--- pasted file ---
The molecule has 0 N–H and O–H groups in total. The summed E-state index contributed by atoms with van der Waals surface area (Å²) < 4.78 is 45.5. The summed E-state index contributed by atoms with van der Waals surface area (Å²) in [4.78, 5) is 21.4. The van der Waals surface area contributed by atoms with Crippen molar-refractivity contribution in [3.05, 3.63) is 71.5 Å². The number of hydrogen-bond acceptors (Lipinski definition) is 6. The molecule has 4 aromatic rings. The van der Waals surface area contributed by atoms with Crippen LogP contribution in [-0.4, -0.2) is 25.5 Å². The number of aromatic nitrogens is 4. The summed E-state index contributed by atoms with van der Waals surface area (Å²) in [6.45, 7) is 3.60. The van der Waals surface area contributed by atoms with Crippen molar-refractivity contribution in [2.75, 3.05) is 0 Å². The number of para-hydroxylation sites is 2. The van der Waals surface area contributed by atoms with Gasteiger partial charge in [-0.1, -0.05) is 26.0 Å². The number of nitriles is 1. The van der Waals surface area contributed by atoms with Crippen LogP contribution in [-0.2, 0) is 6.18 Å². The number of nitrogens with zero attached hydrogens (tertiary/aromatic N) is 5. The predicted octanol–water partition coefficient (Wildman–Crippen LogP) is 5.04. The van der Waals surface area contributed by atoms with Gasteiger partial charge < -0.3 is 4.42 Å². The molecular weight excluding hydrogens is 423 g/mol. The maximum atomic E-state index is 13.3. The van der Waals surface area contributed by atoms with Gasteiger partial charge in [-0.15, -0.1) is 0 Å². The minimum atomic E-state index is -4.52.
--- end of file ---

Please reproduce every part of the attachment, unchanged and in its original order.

The molecule has 0 N–H and O–H groups in total. The summed E-state index contributed by atoms with van der Waals surface area (Å²) < 4.78 is 45.5. The summed E-state index contributed by atoms with van der Waals surface area (Å²) in [4.78, 5) is 21.4. The van der Waals surface area contributed by atoms with Crippen molar-refractivity contribution in [3.05, 3.63) is 71.5 Å². The number of hydrogen-bond acceptors (Lipinski definition) is 6. The molecule has 4 aromatic rings. The van der Waals surface area contributed by atoms with Crippen LogP contribution in [-0.4, -0.2) is 25.5 Å². The number of aromatic nitrogens is 4. The summed E-state index contributed by atoms with van der Waals surface area (Å²) in [6.45, 7) is 3.60. The van der Waals surface area contributed by atoms with Crippen molar-refractivity contribution in [2.75, 3.05) is 0 Å². The number of para-hydroxylation sites is 2. The van der Waals surface area contributed by atoms with Gasteiger partial charge in [-0.1, -0.05) is 26.0 Å². The number of nitriles is 1. The van der Waals surface area contributed by atoms with Crippen LogP contribution in [-0.2, 0) is 6.18 Å². The number of nitrogens with zero attached hydrogens (tertiary/aromatic N) is 5. The predicted octanol–water partition coefficient (Wildman–Crippen LogP) is 5.04. The van der Waals surface area contributed by atoms with Gasteiger partial charge < -0.3 is 4.42 Å². The molecular weight excluding hydrogens is 423 g/mol. The maximum atomic E-state index is 13.3. The van der Waals surface area contributed by atoms with Gasteiger partial charge in [-0.15, -0.1) is 0 Å². The minimum atomic E-state index is -4.52.